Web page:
Thomas Crown Affair - this is supposedly steve mcqueen's favorite of all the films he was in; it's probably my least favorite. it's over-directed and the story isn't as good as it is in the remake. generally i prefer the original versions of films, but this is an exception. the primary difference between the two is the tone. the remake is more playful and quickly paced, whereas this version is more artistic, expressive and pensively paced. sometimes that's a good thing, and sometimes it doesn't work out so well. the theme song is probably the best part of the film. jewison is normally pretty reliable, but this picture was relatively dull. C.
Hills Have Eyes - one of the keys to a great horror film is that at least half of the major characters need to die. in this film only three of the seven family members die and they're all older anyway. in dawn of the dead half of them die, in texas chainsaw massacre more than half die, same for shining, aliens, night of the living dead, evil dead, etc. i don't remember the original being any better or worse than this one. directed by the same french guy (aja) who did high tension. kathleen quinlan does a good job as the mother and ted levine does a good job as the father. interestingly, ted levine is just as good as a villain (silence of the lambs, joy ride) as he is a good guy (this, heat, etc.). underrated actor with a unique voice. C+.
Bolivia - reminded me of caetano's other film (a red bear) mixed with do the right thing. it tells the story of argentina's growing racial and economic problems as viewed through the day to day operations of a small cafe. well-acted and short film. B.
Because I Said So - utterly mundane, trite, and old-fashioned. i expected this from piper perabo because she's the current first lady of shitty films, but i didn't expect this from diane keaton who, at one time, was somewhat ahead of her time. 50 years ago this film would have been a C+, but today i have to give it a D-.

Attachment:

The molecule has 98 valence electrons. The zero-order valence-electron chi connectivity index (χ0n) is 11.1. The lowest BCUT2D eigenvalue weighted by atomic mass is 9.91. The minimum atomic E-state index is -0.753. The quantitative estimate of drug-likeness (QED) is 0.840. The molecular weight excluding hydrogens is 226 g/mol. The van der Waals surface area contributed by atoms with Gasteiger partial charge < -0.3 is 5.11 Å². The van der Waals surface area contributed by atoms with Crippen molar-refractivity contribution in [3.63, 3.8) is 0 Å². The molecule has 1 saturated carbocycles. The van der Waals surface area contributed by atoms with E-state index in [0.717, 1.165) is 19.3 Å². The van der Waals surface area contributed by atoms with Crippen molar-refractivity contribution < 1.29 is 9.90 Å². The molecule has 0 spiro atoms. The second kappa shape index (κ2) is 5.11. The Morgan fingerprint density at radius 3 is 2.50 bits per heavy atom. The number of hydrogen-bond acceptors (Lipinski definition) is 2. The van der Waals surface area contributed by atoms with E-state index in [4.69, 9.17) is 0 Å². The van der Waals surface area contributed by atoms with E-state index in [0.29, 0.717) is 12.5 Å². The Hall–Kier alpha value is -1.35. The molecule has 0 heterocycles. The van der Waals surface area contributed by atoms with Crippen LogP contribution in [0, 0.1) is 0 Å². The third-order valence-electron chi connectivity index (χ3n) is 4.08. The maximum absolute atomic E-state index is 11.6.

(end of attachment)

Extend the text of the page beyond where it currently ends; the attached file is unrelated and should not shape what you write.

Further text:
Big Buy: Tom DeLay's Stolen Congress - you know, the good thing about america is that politicians who get too greedy generally get their due. the problem is that this is often too late. in this case delay got smacked down, but he had already helped the republicans take five seats from the democrats. the film covers his rise and fall in national and state politics. by now you probably know of the redistricting plan which led to texas dems leaving the state. the film covers that as well as his indictment, the fall of those around him, and the organization of his trm pac. i hate this guy.
the film made me think of the bumper sticker that reads: "clean up congress without DeLay." the texas district attorney, ronnie earle, was the hero of the film. some ronnie earle quips: "we have not set out to get rid of anyone, tom delay or dr. no." "being called partisan and vindictive by tom delay is like being called ugly by a frog." "it's not about democrats and republicans, it's about cops and robbers." B.

Black Dahlia - the worst depalma film i've seen. scarlett johannsen isn't a very good actress and certainly isn't barbara stanwyck or marie windsor or linda darnell or...there are very few noirs outside of the 1930s-50s range that are worth a lick, and this one proves that as much as anything else. D.
Giovannona Long-Thigh - funny italian film that reminded me of rules of the game as played out by benny hill or the pink panther. it's a comedy of errors, "with a little sex in it;" to quote sullivan's travels. in other words, it's like blake edwards' 10, only better, all but unknown in america and released six years earlier. B.